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Kalman Aron

Kalman Aron's (1924-2018) successful career spanned eight decades. Born a child prodigy in Riga, Latvia in 1924, Kalman Aron began drawing at age three and at age seven had his first gallery show of drawings which sold in one day. Latvian President Karlis Ulmanis was so impressed with this young 13-year-old artistic ability that he commissioned him to paint his official portrait and arranged for him to attend the Riga Academy of Fine Arts.


In 1941, his life changed forever. The Germans invaded Latvia, killing his parents. Assigned to slave labor for the duration of the war, Kalman Aron was moved through seven concentration camps from Riga to the Baltic Forest, to Poland, Germany and then Czechoslovakia over the course of four years. In the Riga ghetto, concentration camps and slave labour camps, Kalman closely watched the guards, studying their psychological makeup. Undeniably, this experience informed his painting for the rest of his life.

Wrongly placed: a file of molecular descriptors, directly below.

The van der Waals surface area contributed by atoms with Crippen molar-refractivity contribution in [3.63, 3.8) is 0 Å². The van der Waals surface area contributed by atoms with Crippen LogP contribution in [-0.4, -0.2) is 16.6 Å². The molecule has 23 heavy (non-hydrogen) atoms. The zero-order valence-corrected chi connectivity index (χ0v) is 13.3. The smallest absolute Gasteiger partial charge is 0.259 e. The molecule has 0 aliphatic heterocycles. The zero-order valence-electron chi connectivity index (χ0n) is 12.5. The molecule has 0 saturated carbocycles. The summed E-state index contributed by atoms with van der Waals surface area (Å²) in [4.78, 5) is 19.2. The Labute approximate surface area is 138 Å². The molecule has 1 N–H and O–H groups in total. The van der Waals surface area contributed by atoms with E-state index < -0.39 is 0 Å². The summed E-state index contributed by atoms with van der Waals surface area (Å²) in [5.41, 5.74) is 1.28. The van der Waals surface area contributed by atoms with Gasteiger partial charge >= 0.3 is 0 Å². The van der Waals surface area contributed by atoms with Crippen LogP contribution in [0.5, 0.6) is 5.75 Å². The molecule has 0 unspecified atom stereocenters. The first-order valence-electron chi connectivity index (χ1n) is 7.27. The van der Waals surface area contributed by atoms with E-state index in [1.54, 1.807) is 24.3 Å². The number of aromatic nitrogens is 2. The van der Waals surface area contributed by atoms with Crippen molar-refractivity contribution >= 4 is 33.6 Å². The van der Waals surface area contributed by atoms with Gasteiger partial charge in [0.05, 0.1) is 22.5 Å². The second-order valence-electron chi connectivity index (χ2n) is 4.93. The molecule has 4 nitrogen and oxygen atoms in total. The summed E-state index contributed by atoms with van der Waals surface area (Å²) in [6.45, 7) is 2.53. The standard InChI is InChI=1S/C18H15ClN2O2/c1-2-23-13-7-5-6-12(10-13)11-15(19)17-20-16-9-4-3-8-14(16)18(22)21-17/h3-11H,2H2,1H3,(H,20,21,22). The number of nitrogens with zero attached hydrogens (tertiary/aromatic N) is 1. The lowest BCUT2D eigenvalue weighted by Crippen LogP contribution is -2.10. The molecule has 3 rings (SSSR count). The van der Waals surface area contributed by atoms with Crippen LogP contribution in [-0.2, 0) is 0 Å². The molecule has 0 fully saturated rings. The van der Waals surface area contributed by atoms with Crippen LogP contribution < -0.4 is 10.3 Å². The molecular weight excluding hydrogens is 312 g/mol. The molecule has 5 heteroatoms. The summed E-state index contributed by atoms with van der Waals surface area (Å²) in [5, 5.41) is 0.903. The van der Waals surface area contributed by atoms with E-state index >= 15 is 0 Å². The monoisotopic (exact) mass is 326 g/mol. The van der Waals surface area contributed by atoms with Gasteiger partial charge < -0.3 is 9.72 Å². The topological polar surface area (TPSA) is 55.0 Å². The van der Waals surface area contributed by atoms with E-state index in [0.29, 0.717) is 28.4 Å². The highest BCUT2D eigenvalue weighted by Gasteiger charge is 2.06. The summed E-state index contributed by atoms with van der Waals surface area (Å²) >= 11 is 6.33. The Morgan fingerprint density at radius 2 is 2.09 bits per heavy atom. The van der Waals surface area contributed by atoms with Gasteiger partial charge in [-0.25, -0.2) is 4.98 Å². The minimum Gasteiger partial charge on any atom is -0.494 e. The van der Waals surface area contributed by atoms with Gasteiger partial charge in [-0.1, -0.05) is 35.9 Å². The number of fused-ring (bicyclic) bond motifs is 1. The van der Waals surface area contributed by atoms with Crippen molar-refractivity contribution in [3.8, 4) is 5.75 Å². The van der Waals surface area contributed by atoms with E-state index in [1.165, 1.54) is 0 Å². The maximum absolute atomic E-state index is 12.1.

After the war, his talent was once again recognized with a full scholarship to the Academy of Fine Arts in Vienna where he received his Masters in Fine Arts. When he immigrated to America and arrived in Los Angeles at the end of 1949, it didn't take long before Kalman Aron's work captured the imagination of Hollywood directors, producers and designers. Throughout his painting career, Aron taught art at many institutions, including the Pasadena Art Center College of Design.

In 1956, Kalman Aron was named one of the 100 Outstanding American Artists by Art in America. He became a leading portraiture artist who painted adults and children in all media in the United States, England and the European Continent. Aron's artwork is in public and private collections throughout the United States and in Great Britain, Sweden and Israel. His work has been exhibited at major national art institutions, including the Frey Museum of Fine Arts, Houston, San Francisco Museum of Art, Los Angeles County Museum of Art, Los Angeles Museum of the Holocaust, Denver Art Museum and the Seattle Art Museum.

Text from: "Into the Light: The Healing Art of Kalman Aron", by Susan Beilby Magee


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